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Unconscious bias is when we make judgments or decisions based on our prior experience, beliefs, views, associations, thought patterns, judgements or interpretations, and we are not aware that we are doing it. In the workplace, this can result in managers:

  • Making misplaced assumptions about an employee’s competencies, suitability, or likely enthusiasm for specific project.
  • Treating employees differently and perhaps causing them to miss out on opportunities that might have furthered their personal and/or professional development.
  • Slowing down diversity and driving up attrition.

Everyone displays bias

Before you say you would never do that, think. Prejudice and discrimination based on gender, skin colour, age etc. are not intentional. They are deep-rooted and often centuries old. After all the ability to distinguish friend from foe helped early humans survive.

Essentially, our mind’s ability to quickly and automatically categorise people helps give order to life’s complexity. Although we all like to think we are openminded and objective, research shows that this is not the case. And the shift to remote working has in some cases made it harder for some less vocal employees to be noticed and their effort recognised. But there are ways in which you can begin to make changes.

More than operational processes

Whilst many organisations have put operational policies and processes in place around recruitment and promotion to help mitigate unconscious bias, there needs to be more done when it comes to ongoing manager/employee relationships. After all important decisions must not be taken on a one-to-one basis based on gut instinct, limited data, or worse still sweeping generalisations.

Fortunately, the world of work is slowly changing. Increasing numbers of companies are recognising that teams are made up of individuals and that those individuals need to be understood (attitudes, motivations etc.), supported and developed correctly. But it’s worth pointing out that employees can often have the last laugh as their ability to leave if their needs are not met, can put even more pressure on companies to demonstrate a more people-centric approach to work.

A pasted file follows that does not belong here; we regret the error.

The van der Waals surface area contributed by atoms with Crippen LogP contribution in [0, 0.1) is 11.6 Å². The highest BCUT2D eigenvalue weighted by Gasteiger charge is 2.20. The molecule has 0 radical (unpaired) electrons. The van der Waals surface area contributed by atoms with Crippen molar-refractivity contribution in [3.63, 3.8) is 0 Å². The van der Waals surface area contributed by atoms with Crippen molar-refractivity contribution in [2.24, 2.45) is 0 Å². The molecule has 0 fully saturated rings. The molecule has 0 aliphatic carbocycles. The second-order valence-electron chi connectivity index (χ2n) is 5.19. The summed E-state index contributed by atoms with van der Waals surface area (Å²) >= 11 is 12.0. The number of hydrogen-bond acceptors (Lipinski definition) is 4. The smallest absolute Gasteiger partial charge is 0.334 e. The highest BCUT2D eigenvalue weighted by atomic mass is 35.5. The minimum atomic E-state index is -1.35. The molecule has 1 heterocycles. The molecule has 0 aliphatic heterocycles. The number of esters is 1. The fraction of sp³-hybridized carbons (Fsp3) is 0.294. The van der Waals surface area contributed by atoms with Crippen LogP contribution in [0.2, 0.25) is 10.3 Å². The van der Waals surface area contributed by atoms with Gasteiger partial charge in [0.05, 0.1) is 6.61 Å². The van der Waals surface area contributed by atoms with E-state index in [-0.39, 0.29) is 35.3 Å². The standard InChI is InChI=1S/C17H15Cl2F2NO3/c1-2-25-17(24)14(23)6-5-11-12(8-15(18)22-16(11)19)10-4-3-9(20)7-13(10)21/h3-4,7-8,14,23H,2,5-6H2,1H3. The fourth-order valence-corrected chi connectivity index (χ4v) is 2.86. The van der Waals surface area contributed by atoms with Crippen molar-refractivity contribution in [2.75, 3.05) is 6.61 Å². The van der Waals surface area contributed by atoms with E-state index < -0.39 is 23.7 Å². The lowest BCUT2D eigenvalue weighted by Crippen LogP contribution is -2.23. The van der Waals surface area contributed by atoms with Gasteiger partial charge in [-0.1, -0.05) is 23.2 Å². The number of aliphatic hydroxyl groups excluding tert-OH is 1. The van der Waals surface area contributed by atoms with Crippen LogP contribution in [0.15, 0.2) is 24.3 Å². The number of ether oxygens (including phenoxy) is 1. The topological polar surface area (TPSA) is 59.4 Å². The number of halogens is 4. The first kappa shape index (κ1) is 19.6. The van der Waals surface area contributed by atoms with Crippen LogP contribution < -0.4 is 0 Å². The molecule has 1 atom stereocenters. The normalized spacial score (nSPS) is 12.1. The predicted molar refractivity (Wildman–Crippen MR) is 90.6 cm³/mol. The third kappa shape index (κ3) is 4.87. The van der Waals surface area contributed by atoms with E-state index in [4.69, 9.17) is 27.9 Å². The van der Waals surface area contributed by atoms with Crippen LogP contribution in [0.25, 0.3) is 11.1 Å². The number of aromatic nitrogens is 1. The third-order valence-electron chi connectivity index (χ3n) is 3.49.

Make the change

For success in ensuring better-performing managers and fairer outcomes for everyone, organisations need to break from the obsession with calendar management and task optimisation and look at building in time for reflection. They also need to encourage managers to concentrate on their own professional development. This would involve:

  • Self-evaluation – reflecting on their performance and acknowledging any biases without fear of retribution
  • Committing to overcoming biases over time
  • Training and tools to help them to honing their people and other soft skills

How can we help?

Everyone can think in a way that involves unconscious bias at some point, but it’s important to be aware of it and not let it affect your behaviour or decisions.

If you need any help, support and advice please contact caroline.robertson@actifhr.co.uk for non-obligatory advice.